I usually start my columns with something contemporary and find some resonance in a biblical verse.

Ordinarily, I do not interpret and apply a verse as I might in a brief lesson in a synagogue or other religious setting.

But I will offer here the exception that proves the rule because I have been thinking about places of refuge. And the Bible has something very specific to say about refugees, if not the type we worry about today.

This is the verse: “The towns that you thus assign shall be six cities of refuge in all.”

It comes near the end of a long legal instruction about manslaughter in Numbers 35 – the crime that occurs when one person takes the life of another with neither malice aforethought nor intention.

One classic example given in the Bible is when two friends go off to chop wood and, as one is swinging the axe, the head flies off and strikes the other dead. The next of kin of the victim has the legal right to take the life of the perpetrator.

In order to avoid more bloodshed, the manslayer may flee to one of six designated cities of refuge where their life is protected.

The avenging kin is prohibited from harming his prey as long as the person he is chasing remains in the city.

The biblical Hebrew term for such a city is the same word as “shelter” in modern Hebrew.

It is painted on every bomb shelter in Israel, which means you can’t walk five minutes in any populated area without seeing it.

The word carries with it the notion that a person seeking such shelter is trying to avoid bodily harm, perhaps specifically death.

But lost in the way we understand the term today is the very important detail in the biblical story that the pursuing kin has the right to take the life of the pursued perpetrator. That is, the right, but not the obligation.

If the boiling blood of the bereaved has cooled, they may choose not to seek the death of the otherwise innocent person.

But even if a promise – even if a vow – was exacted from the next of kin, should blood boil again, the original risk to the offender remains. That person is and remains a refugee; that person is and remains entitled to refuge.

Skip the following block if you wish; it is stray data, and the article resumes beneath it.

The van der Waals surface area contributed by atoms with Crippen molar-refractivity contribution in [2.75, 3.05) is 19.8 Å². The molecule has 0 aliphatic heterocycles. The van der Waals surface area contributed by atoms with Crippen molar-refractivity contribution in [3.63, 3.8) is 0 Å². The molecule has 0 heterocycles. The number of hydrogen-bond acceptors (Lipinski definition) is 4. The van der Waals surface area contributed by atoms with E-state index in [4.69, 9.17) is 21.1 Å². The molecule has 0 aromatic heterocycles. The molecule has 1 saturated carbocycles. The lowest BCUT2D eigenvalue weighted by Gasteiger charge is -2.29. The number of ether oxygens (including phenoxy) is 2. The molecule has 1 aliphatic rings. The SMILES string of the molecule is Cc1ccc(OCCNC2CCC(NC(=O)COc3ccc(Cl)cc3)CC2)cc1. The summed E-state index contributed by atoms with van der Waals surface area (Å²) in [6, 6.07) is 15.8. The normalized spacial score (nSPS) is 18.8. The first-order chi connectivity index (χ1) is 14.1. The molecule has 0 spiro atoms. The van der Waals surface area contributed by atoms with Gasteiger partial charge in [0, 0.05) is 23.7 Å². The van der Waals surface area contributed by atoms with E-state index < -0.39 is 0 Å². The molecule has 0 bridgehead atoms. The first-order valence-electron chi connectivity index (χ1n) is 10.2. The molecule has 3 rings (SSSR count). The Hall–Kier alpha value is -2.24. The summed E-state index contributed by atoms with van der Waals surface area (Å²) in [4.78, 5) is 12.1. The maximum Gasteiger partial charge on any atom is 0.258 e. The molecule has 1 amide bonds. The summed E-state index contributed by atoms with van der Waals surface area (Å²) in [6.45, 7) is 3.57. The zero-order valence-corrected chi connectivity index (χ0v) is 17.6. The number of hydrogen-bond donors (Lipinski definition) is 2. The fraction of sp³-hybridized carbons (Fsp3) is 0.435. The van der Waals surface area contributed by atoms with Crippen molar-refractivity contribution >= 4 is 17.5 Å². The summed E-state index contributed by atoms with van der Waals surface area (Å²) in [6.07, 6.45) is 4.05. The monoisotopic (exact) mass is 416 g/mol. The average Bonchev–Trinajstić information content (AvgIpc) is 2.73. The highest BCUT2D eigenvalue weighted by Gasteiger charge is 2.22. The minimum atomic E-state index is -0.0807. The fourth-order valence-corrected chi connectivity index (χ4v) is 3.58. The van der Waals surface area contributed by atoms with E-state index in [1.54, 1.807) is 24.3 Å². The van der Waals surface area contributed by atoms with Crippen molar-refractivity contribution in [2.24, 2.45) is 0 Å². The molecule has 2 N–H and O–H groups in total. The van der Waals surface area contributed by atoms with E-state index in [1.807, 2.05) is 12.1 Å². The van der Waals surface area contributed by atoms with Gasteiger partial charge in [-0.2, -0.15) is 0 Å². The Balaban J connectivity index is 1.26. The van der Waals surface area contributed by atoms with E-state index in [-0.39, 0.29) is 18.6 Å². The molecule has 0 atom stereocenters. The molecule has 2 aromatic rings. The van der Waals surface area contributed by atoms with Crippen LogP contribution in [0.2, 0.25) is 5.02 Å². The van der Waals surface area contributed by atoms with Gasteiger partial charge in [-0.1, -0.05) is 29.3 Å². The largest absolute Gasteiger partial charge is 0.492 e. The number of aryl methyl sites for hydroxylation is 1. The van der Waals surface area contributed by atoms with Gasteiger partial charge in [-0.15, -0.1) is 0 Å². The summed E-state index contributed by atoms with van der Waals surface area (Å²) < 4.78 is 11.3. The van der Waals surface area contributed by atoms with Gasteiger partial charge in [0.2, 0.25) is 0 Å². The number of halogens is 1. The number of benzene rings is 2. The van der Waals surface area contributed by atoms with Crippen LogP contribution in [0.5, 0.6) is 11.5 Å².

There is an endpoint to this standoff. With the death of the high priest, mostly a generational event, the slate is wiped clean, presumably because such an occurrence provokes an internal reset for the entire population.

Otherwise, the ability to remain a refugee is permanent. And others may decide to live in the city of refuge, even without the need for protection.

Now, let’s come back to contemporary matters.

The politics of how we describe migrant populations are complex. People uproot themselves for all sorts of reasons, but it is rarely out of a simple desire to leave home.

Poverty, lack of resources, repression, oppression, ambition, even greed may play into a decision to quit a native land.

I myself know many people from multiple generations whose accomplished parents – doctors, professors, engineers, thought leaders – have given up a life of recognition and security to come to the United States and work in reduced circumstances so their children could lead a better life.

I knew couples who scooped up their young children and moved to remote places after Sept. 11, 2001, out of fear for war against the United States.

And I know young people who came to this country to make money, sometimes to bring their families and sometimes to live luxuriously (and sometimes both).

But when someone shows up fearing for their safety, by whatever term we describe them, that person is a refugee. That person needs shelter from a danger that pursues them.

In another town, in another time, I knew an unlikely refugee. She showed up with a young daughter and had a haunted and hunted look.

Sure enough, she was fleeing from an abusive husband who had threatened to take away the little girl and punish – maybe kill – his wife.

She adopted an assumed name, cut off communication with friends and family and sought shelter.

The details of the story made it sound too lurid to be believable by my young self, not yet a witness to the deplorable things human beings can inflict on each other. But the community took in this small and frightened family.

One day, the woman came to my office to tell me her husband had dropped dead, literally.

He was driving somewhere, felt distress, parked his car, rang a stranger’s doorbell and collapsed on the front step. Gone. And he took with him the fear and despair of his wife.

She and her daughter reclaimed their identities and went on to live their lives. They were able to do so because strangers offered them refuge without demanding evidence or proof. Had we declined, they might have been lost or worse.

Long after the fact, I have realized it didn’t matter if her story was true. She didn’t need to be a true refugee to live in a city of refuge.

The practical function of the city of refuge is to save innocent lives. But the very existence of such a city is an expression of the values of the society that provides it.

Woe to those who turn away people claiming to be fleeing for their lives.

They may eventually wash the blood from their hands. But even if there is no blood to wash, they will never warm their stone-cold hearts.

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